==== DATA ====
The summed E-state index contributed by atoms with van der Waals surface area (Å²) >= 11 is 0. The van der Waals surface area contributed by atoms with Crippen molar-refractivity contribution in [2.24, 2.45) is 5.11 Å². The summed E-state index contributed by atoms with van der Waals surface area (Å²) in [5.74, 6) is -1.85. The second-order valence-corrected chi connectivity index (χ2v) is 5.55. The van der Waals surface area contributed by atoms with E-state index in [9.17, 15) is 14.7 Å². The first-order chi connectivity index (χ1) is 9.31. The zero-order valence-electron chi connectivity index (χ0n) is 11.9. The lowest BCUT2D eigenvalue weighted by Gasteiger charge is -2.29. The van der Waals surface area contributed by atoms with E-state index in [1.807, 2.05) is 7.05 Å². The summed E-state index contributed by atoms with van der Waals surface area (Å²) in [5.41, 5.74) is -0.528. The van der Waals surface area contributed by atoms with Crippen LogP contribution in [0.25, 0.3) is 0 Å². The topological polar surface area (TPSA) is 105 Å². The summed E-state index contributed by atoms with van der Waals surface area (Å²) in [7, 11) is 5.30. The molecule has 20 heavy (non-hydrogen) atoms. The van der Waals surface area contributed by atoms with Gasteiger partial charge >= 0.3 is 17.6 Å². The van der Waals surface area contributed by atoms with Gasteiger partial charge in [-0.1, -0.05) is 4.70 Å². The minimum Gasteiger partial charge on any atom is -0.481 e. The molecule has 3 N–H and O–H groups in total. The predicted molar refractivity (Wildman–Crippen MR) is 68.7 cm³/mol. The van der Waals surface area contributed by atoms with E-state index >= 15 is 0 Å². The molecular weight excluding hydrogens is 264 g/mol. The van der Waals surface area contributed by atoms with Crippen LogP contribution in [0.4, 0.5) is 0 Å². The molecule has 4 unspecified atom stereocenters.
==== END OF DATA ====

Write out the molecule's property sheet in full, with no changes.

The summed E-state index contributed by atoms with van der Waals surface area (Å²) >= 11 is 0. The van der Waals surface area contributed by atoms with Crippen molar-refractivity contribution in [2.24, 2.45) is 5.11 Å². The summed E-state index contributed by atoms with van der Waals surface area (Å²) in [5.74, 6) is -1.85. The second-order valence-corrected chi connectivity index (χ2v) is 5.55. The van der Waals surface area contributed by atoms with E-state index in [9.17, 15) is 14.7 Å². The first-order chi connectivity index (χ1) is 9.31. The zero-order valence-electron chi connectivity index (χ0n) is 11.9. The lowest BCUT2D eigenvalue weighted by Gasteiger charge is -2.29. The van der Waals surface area contributed by atoms with E-state index in [1.807, 2.05) is 7.05 Å². The summed E-state index contributed by atoms with van der Waals surface area (Å²) in [5.41, 5.74) is -0.528. The van der Waals surface area contributed by atoms with Crippen LogP contribution in [0.25, 0.3) is 0 Å². The topological polar surface area (TPSA) is 105 Å². The summed E-state index contributed by atoms with van der Waals surface area (Å²) in [7, 11) is 5.30. The molecule has 20 heavy (non-hydrogen) atoms. The van der Waals surface area contributed by atoms with Gasteiger partial charge >= 0.3 is 17.6 Å². The van der Waals surface area contributed by atoms with Gasteiger partial charge in [-0.1, -0.05) is 4.70 Å². The minimum Gasteiger partial charge on any atom is -0.481 e. The molecule has 3 N–H and O–H groups in total. The predicted molar refractivity (Wildman–Crippen MR) is 68.7 cm³/mol. The van der Waals surface area contributed by atoms with E-state index >= 15 is 0 Å². The molecular weight excluding hydrogens is 264 g/mol. The van der Waals surface area contributed by atoms with Crippen LogP contribution in [0.4, 0.5) is 0 Å². The molecule has 4 unspecified atom stereocenters.